Home' InDaily : November 27th 2009 Contents 20 Sir Donald Bradman Drive, Mile End, SA. 5031. Telephone all hours: (08) 8152 5000, Facsimile: (08) 8152 5005
Six times winner - Dealer of the Year.
A Daimler Brand
*Contact your tax adviser for full details and to determine if your business may be eligible.
50% tax break - available to eligible small businesses
acquiring new vehicles before 31st December 2009.*
Unbeatable value on the M-Class
sports edition. Game on.
ML 300 CDI with AMG Sports Package
Over $6,000 worth
of additional value.
• AMG 21-inch 5 spoke alloy wheels
• AIRMATIC semi-active air suspension with
Adaptive Dampening System
• Exterior Sports Package with
AMG body styling
• Rear dark tinted privacy glass
• Metallic paint
The Independent Weekly
November 27 - December 3, 2009
South Australian newsagents
are revolting against distribu-
tion changes being enforced
by Advertiser Newspapers, which
they say could mean the end of
many of the local businesses.
Newsagents across the state are
battling against a new contract
many see as unfair. It includes a
"migration" scheme which will
transfer all newsagent clients to
the management of Advertiser
With just three weeks to go
until the new contracts must be
signed, newsagents have told The
Independent Weekly they feel they
are being bullied into signing
contracts that will reduce business
A survey conducted by
the Australian Newsagents
Federation (ANF) showed almost
all respondents believed the new
contract -- which does not include
provisions for a CPI increase or
fuel levies -- was unfair.
With many newsagents already
conducting home deliveries at a
loss, business owners say this is
the final straw.
More than half of the respond-
ents to the ANF survey say they
will refuse to sign the contract,
with another 30 per cent saying
they will accept it under duress.
"I am only signing it because I
can t afford to lose my business or
my home," one said.
Another agreed: "I can t see any
way around it. It s not a choice. It
is schoolyard bullying."
With the newspaper company
offering a one-year contract for
metropolitan newsagents and two
years for country agents, Somerton
Park Newsagency owner Martin
Beyer is one of many who believe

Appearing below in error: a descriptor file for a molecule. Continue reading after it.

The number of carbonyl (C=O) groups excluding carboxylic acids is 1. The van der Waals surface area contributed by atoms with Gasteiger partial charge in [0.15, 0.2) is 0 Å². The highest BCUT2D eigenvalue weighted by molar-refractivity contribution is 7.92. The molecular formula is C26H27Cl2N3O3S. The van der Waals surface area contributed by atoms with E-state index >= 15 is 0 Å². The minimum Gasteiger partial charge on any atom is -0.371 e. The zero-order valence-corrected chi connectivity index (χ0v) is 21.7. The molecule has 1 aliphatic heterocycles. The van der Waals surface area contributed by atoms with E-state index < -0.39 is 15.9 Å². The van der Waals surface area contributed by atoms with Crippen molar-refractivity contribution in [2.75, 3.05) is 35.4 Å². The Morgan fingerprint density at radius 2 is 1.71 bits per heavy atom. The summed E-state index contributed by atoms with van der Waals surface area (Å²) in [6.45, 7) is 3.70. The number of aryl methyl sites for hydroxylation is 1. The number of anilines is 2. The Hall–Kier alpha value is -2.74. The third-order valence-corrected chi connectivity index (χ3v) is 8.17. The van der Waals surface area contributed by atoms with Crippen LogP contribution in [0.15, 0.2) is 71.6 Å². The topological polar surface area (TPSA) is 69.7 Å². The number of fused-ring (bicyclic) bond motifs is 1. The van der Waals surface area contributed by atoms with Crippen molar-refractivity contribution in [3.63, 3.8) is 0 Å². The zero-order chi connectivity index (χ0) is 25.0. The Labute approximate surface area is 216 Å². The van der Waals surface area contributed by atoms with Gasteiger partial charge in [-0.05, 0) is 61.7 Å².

the resulting uncertainty has
wiped value off his business.
"We are really in limbo for the
next 12 months," he said.
"We are not able to invest in our
business because it might not be
there in a year s time."
Other newsagents have said
they will struggle to sell their
rounds, with one saying he would
be hard-pressed to give it away.
Many newsagents have also
rallied support within their
communities against the migra-
tion process, which will see all
Advertiser and Sunday Mail
subscribers deal exclusively with
Advertiser Newspapers and have
no personal or financial connec-
tion with their local newsagent.
Subscribers will have to pay
weeks in advance for their
Andrew Barham, of the Ocean
View Newsagency in Victor
Harbor, said he was certain The
Advertiser would lose customers,
as many elderly clients would
refuse to deal with a big business.
"There are a lot of people who
will cancel the paper. There is no
doubt about that," he said.
"Some of our clients have been
dealing with this newsagent for
30 years and they will not want to
deal with The Advertiser direct.
"They are not on the internet,
they are not on computers and
they don t want to deal with a
call centre to start and stop their
A petition circulated by the
newsagency has already attracted
about 500 signatures against the
"We deal with 1300 clients on a
monthly basis. Lots of them come
in every week and have a chat," Mr
The loss of foot traffic is also a
concern for Ardrossan newsagent
David Kluske, with Advertiser
Newspapers refusing to supply
newspapers for even the retail